December 1, 2008|Comments (23)
If you are new to this story, then you will want to start from the beginning. Click here to do so. And please, help me out with a title. I’m afraid I am clueless when it comes to these things. Let me know what you think:
Accidentally stolen ink pens and piles of crumpled receipts marked the distance between the discovery of the finger bone to the present. Time trickled, dripped, and tripped steadily onward yet Evelyn often found her mind wandering back to the events of that spring day while scrubbing a commode or struggling in and out of her Wellies on the stoops of the drab adobe houses of the Sheltering Arms Retirement Community.
As she left Barbara Goodlin’s house (which was piled with unopened UPS packages containing items ordered from the Home Shopping Network on countless credit cards) and turned to head home, she noticed a large chocolate lab bounding toward her just in time for the great muddy beast to place two huge paws on her shoulders and send her sprawling onto Mrs. Goodlin’s lawn. Her cleaning supplies launched into the air as if a grenade had gone off in the bottom of the bucket. Evelyn lay in the wet grass unable to breathe, surrounded by damp rags, toilet brushes, and bottles of cleaning solutions. The dog, delighted to have found a new friend, lay across her chest and proceeded to lovingly lick her face with a broad pink tongue.
Evelyn could just make out a man’s voice above the panting and slurping. The dog was suddenly lifted from her chest and hands grasped her shoulders to pull her upright. The hands belonged to a rather rumpled looking priest complete with a lopsided clerical collar.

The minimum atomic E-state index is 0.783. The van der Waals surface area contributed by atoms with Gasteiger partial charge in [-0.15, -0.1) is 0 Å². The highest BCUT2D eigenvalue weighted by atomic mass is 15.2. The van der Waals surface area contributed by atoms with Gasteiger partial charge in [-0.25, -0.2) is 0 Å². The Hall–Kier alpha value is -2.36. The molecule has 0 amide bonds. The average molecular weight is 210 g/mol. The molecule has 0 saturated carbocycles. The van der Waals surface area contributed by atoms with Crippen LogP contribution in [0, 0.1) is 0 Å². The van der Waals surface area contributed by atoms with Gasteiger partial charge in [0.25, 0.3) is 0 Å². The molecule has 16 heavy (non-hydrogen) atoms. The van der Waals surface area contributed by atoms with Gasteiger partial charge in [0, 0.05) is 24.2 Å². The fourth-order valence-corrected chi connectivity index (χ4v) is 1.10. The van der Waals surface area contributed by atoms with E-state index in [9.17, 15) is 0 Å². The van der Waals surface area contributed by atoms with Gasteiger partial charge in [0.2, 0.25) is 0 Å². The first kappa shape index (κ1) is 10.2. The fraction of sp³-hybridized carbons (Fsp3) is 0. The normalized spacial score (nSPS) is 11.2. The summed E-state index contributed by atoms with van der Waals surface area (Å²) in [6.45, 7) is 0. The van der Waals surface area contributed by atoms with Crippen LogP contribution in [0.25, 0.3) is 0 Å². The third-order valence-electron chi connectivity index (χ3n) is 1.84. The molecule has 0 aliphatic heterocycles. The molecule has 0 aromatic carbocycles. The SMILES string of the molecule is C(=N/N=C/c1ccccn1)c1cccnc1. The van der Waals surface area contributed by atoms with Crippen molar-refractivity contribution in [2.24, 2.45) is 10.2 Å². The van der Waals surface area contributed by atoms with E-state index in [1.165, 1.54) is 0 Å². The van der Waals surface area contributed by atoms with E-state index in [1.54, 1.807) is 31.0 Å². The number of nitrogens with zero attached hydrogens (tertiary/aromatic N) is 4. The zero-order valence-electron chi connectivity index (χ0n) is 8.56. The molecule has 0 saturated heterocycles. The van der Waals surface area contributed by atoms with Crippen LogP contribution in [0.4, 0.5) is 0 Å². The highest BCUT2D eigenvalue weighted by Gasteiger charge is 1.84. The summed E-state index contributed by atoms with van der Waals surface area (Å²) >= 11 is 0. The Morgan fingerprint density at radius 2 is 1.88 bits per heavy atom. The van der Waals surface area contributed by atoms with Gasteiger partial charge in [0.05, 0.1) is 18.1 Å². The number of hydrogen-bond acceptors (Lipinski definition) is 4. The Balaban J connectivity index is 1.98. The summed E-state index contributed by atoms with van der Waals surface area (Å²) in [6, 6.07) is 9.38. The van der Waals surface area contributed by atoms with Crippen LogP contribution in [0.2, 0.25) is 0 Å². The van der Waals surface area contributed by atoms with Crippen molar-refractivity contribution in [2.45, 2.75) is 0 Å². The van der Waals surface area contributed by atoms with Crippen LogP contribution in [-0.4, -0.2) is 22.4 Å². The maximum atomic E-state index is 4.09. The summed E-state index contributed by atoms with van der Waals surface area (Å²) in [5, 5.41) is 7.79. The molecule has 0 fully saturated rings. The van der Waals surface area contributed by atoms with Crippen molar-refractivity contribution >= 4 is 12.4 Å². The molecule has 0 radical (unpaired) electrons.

“I am so sorry. Are you alright? Samson ducked out of his collar and took off.” The man looked down at her and blushed. “It appears that he’s done considerable damage to your clothing.”
It was only then that Evelyn became aware of her attire. The dog’s paws had not only covered her in mud but had also torn her blouse. She grabbed at her coat in an attempt to cover herself which only seemed to make the priest even more embarrassed. His blush deepened and he looked away.
“I would drive you home but I don’t have a car. I took the bus here and then just walked.” He told her as he helped her to her feet. Samson looked up at her with such apologetic eyes that she very nearly forgave him for knocking the wind out of her. “I’ll help you collect and carry the cleaning stuff to your car. Okay?”
She smiled gratefully, “That would be lovely. I live just around the corner and don’t have a car either.”
He immediately began picking up the brushes, rags, and bottles while she patted the dog’s head and stroked his ears. Why was she allowing this man to help her? Had she really just agreed to let him walk her home? And why on earth was she standing in Barbara Goodlin’s yard with a ripped blouse petting a mud-caked beast while a man at least twenty years her senior wearing a clerical collar cheerfully tossed toilet brushes into her cleaning bucket?
“People don’t walk anymore. Our society is so completely motorized that they assume that a person walking alongside a road must be drunk or part of a prison roadside cleanup. You know?” He grinned as they strolled toward her condo with Samson leading the way. “I had to get a dog so people would stop locking their doors as the drove by me.”
They chatted all the way to her front door and even as she fished for her key. She heard herself invite him in the house for tea and felt a surge of happiness when he accepted. In just a few minutes, she’d changed clothes, the kettle was whistling while Samson lay on her kitchen floor with his tail thumping and the priest was seated at the table telling her how he’d adopted Samson after the dog had wandered down the center aisle during an Easter vigil and shook mud and fur all over the kneeling parishioners and visiting Bishop.
“I just realized that I don’t even know your name.” Evelyn said as she introduced herself.
“Neil Hammond,” he said and shook her hand. “Rector at St. Andrew’s Episcopal. I came to the area to visit a girl I dated before I left for Korea. I shipped off just after we decided to get married and I always wondered what happened to her. We lost touch during the war and when I finally returned, she’d gone to Canada to visit family and I was told she’d met someone else. I never had the guts to hunt her down.”